Numbers 76. Report of Major General Oliver O. Howard, U. S. Army, commanding Army of the Tennessee.
HDQRS. DEPARTMENT AND ARMY OF THE TENNESSEE, Savannah, Ga., December 28, 1864.
CAPTAIN: I have the honor to submit the following report of operations of the Army of the Tennessee, from the taking of Atlanta to the commencement of the Savannah campaign:
In accordance with Special Field Orders, Numbers 64, dated September 4, 1864, from Military DIVISION of the MISSISSIPPI headquarters, the Army of the Tennessee, consisting of parts of three corps (Fifteenth, Sixteenth, and Seventeenth), was placed in position in the vicinity of East Point. Arrangements were made and the troops quite well supplied with clothing, provisions, and whatever else was needed. Notwithstanding we had but one line of railroad over which to draw our supplies, we were able to obtain everything in sufficient quantity except forage, which was never abundant, and therefore as soon as the supply from the country was exhausted, the artillery horses and other animals began to deteriorate. Occasionally guerrillas and raiding parties of the enemy's cavalry broke our road, which rendered the prospect of continuous supplies precarious at best.
During the month of September I effected a consolidation of the army of the field into two corps, the Fifteenth and Seventeenth. The position on the MISSISSIPPI constituted the SIXTEENTH Corps. This subserved the double purpose of strengthening the two corps in the field and facilitating the transaction of business. It having been ascertained beyond a doubt that Hood was crossing the Chattahoochee, Brigadier-General Corse moved his two brigades at East Point to form a junction with the one already at Rome, leaving Atlanta on the 26th of September, in pursuance of General Sherman's order. I had had intimation from the commander-in-chief, that in case Hood attempted to strike his communication south of the Etowah that he would turn on him. When General Corse moved it was yet uncertain as to Hood's intention. He was, therefore, directed with the force at Rome to act against any attempt of the enemy to move on Bridgeport from the direction of Gadsden. General Sherman further directed, by verbal instructions, that this force act as an observing one, ready to strike in any direction the enemy might be discovered moving. As soon as Hood's intentions were fully developed, the general movement northward commenced. Pursuant to Special Field Orders, Numbers 83, from General Sherman, the Army of the Tennessee moved October 4 from East Point to Smyrna bad road. The Fifteenth Corps was commanded by Major General P. Joseph Osterhaus, and the Seventeenth by Brigadier General T. E. G. Ransom.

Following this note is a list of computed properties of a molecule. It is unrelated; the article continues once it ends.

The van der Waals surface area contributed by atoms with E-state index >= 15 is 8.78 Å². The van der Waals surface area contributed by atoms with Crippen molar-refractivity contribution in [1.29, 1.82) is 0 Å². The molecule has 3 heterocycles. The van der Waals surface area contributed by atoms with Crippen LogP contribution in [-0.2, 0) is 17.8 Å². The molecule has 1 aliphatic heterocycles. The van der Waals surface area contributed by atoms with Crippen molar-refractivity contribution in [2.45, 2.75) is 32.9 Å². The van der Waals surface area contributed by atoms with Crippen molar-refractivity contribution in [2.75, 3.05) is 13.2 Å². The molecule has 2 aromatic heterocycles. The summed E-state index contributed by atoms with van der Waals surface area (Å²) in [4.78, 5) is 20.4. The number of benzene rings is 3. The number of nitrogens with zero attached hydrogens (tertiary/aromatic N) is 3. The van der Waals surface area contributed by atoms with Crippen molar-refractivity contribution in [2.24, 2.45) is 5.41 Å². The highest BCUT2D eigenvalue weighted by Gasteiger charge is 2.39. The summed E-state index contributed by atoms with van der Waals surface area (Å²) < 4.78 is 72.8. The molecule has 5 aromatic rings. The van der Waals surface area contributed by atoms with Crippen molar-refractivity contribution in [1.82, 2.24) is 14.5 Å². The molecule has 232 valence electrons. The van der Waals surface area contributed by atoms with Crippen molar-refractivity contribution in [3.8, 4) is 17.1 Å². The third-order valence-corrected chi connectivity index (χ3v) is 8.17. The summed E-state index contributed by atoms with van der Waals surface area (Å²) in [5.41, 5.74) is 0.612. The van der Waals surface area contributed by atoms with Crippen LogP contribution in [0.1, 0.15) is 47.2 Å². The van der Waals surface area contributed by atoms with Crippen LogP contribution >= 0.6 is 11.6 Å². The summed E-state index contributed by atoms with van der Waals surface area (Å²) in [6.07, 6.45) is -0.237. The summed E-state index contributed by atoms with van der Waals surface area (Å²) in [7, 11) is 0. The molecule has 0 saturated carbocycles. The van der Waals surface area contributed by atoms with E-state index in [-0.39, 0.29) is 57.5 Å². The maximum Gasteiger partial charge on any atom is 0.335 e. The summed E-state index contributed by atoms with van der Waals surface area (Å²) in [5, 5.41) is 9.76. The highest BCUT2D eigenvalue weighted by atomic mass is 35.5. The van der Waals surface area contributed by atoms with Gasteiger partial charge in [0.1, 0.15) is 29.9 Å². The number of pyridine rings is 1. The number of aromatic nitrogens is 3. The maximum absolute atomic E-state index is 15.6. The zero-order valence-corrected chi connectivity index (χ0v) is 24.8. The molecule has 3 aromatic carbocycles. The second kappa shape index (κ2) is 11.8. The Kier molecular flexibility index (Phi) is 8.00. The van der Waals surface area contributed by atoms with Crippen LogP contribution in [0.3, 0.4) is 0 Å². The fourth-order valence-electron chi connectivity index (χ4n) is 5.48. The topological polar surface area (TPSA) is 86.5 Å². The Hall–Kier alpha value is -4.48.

The 5th of October the army moved to Kolb's farm, which was the prolongation of the works of Kenesaw Mountain. On the 4th it was well ascertained that Hood's entire army, excepting Wheeler's cavalry, had moved up abreast of Marietta, struck the railroad between that place and Allatoona, and with a part of his force, at least, was moving on Allatoona. General Sherman signaled from Kenesaw, the telegraph wires having been cut by the enemy, for General Corse to move to Allatoona at once with his whole command. General Corse reports that he started at once with three regiments on the cars, and arrived at 1 a. m. on the morning of the 5th instant. He sent his train back